Identifying Components of Meta-Awareness about Composition: Toward a Theory and Methodology for Writing Studies
This article is published in the online journal Composition Forum, Issue 33, spring 2016.
Compose, Revise, Reflect: Video Composition and the Teaching of Writing
This qualitative research project extends the work on meta-awareness and student learning through video that I began in my doctoral dissertation. Through observations and interviews with instructors and students in two writing classrooms, I seek to examine multiliteracy learning, the transfer of writing knowledge across media, and the pedagogical moves that foster student learning through video.
The Nurses from Alaska
This research project is a long-term multimodal oral history in which I use audio and video recordings of interviews to tell the stories of three women who moved to Alaska in the 1950s to work at the Alaska Native Medical Center.
To Argue, Organize, Represent, and Recognize: Music Goes to Work in Multimodal Video Assignments.
This in-progress article illustrates the complexity of students’ sonic composition practices as they create multimodal videos in first-year writing. I use data from interviews with nine students across four first-year writing courses to demonstrate how students use music in complex, layered ways—as organizing device, as part of an argument, as associational link, as memory cue, and to add value to other modes.
Video as Method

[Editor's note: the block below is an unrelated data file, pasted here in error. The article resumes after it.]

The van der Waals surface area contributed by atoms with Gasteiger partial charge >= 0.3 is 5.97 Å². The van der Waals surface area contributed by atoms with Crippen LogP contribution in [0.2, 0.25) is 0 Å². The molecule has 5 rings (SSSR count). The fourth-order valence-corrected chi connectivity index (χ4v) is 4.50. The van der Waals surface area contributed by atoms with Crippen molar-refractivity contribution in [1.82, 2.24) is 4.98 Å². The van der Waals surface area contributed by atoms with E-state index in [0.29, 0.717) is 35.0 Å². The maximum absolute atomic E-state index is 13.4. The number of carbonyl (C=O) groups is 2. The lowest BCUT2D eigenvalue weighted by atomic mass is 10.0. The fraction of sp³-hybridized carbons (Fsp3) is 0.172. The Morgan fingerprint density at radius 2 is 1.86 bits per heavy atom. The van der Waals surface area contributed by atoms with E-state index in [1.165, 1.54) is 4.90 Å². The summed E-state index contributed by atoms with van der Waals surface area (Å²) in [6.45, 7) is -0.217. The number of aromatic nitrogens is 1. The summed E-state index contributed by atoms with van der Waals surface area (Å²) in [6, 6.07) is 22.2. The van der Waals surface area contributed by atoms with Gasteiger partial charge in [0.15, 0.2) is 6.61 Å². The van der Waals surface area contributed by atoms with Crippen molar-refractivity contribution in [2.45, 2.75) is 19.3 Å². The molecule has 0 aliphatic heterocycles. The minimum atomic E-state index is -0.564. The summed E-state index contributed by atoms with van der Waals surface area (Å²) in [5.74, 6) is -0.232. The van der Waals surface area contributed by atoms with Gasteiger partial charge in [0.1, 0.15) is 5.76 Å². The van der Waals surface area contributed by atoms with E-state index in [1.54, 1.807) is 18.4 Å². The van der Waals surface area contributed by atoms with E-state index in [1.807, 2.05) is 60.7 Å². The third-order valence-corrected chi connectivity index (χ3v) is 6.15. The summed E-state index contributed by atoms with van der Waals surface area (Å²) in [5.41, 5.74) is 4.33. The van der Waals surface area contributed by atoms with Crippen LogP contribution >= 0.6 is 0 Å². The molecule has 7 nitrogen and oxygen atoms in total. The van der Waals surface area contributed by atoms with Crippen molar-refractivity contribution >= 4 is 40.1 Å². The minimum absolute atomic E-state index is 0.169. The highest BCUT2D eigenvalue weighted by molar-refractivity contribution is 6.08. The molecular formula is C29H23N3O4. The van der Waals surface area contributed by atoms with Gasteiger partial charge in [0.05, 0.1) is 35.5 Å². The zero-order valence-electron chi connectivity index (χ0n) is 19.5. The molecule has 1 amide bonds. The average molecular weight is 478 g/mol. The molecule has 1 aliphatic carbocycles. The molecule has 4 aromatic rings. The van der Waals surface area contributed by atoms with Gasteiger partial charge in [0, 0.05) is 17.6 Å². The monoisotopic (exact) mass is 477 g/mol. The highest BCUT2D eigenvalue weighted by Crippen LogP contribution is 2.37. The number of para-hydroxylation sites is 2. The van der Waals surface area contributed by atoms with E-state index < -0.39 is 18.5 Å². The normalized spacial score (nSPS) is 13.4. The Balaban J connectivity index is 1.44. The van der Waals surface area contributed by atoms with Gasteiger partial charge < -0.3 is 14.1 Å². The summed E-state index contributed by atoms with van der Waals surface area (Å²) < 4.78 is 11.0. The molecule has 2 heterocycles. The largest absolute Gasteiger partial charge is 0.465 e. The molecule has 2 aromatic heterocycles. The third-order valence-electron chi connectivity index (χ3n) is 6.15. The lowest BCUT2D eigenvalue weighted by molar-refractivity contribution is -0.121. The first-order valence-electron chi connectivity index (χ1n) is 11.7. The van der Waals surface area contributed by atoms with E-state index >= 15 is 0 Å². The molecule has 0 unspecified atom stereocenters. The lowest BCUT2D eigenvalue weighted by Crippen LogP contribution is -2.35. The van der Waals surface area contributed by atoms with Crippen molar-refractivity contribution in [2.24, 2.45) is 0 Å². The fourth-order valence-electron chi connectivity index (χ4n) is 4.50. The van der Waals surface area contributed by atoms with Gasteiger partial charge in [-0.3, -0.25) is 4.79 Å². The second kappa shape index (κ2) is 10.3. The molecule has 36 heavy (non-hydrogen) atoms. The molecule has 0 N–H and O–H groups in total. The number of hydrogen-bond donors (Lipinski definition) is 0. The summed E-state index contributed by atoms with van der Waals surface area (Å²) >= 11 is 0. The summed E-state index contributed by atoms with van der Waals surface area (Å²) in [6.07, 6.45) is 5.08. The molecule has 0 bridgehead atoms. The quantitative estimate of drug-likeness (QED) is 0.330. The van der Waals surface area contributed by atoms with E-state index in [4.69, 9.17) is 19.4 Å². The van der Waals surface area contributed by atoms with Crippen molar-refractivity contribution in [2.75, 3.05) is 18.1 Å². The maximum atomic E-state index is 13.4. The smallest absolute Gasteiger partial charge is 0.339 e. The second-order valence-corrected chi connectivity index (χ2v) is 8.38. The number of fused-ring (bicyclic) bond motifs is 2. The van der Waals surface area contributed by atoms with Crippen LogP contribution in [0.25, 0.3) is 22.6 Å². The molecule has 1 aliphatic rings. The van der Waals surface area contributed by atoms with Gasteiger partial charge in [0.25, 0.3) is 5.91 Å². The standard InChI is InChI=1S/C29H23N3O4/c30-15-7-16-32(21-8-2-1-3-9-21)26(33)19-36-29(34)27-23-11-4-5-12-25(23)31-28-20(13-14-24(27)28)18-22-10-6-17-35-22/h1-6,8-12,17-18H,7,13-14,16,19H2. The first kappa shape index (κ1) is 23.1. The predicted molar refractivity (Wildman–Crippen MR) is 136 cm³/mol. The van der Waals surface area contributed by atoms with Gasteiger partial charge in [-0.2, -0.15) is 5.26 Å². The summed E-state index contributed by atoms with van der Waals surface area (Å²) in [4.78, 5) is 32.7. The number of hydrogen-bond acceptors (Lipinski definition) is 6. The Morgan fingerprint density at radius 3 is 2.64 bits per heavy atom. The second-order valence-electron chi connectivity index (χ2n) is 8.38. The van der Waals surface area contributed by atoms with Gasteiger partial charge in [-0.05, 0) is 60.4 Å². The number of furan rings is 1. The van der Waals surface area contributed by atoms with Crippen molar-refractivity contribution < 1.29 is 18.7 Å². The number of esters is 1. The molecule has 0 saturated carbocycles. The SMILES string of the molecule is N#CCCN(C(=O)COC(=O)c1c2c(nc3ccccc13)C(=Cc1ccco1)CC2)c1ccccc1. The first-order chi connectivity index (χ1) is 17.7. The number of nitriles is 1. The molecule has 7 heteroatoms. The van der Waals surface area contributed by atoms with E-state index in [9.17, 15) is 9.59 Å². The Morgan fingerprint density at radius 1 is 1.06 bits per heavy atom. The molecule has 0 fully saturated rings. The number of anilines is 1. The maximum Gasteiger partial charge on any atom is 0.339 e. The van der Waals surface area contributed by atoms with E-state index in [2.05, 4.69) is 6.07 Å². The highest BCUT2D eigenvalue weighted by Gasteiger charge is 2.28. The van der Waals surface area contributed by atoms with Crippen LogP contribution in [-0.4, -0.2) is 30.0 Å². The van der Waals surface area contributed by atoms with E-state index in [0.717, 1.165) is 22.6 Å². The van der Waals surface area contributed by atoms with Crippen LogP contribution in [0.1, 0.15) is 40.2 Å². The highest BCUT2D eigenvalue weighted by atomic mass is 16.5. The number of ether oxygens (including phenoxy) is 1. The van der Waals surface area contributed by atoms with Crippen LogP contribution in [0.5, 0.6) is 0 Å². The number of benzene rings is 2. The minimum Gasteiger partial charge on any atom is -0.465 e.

In this ongoing research project, I examine how writing researchers can use video technologies as a key aspect of methodology.
My dissertation is entitled “Developing Meta-Awareness about Composition through New Media in the First-Year Writing Classroom,” and my research is positioned at the intersection of two areas within composition studies: work highlighting “meta-awareness about writing” as one factor that aids in the transfer of writing knowledge, along with work addressing how students benefit from reading and composing with a range of modes and media. In my dissertation, I interrogate what meta-awareness consists of through audio-visual (AV) composition, providing empirical evidence of learning outcomes in students who compose with video in a writing course. Please view the video abstract for a brief glimpse into the study:
Specifically, this study focuses on how students and instructors in two first-year writing classrooms at a major university revealed markers of meta-awareness about composition through an AV composition unit. Drawing from video interviews, class observations recorded on video, and student-authored digital and written documents, I argue that meta-awareness is multifaceted, and it is best developed through enactments and specific articulations together in recursive process. The data from my study also suggests that audio-visual composition is uniquely suited for helping students develop meta-awareness because it encourages rhetorically-layered doing. As students composed videos, for example, many thought and talked about layered and overlapping audiences and purposes for their work, and they took ownership of projects in ways that went beyond the minimum stipulations of the assignment. I also use the data from this study to examine instructors’ interpretations of their own and their students’ learning as they taught the AV unit. Through their narratives of enacting a new pedagogy for the first time, the instructors demonstrate the need for alignment between learning goals and assessments and how messy and ongoing developing meta-awareness is for learners of all ages. Overall, the findings from this project reveal that if writing courses aim to support students in the development of meta-awareness, instruction must be designed that acknowledges its multifaceted nature, gives attention to both enactments and specific kinds of articulations in a recursive process, includes audio-visual composition, and honors the messy process of learning.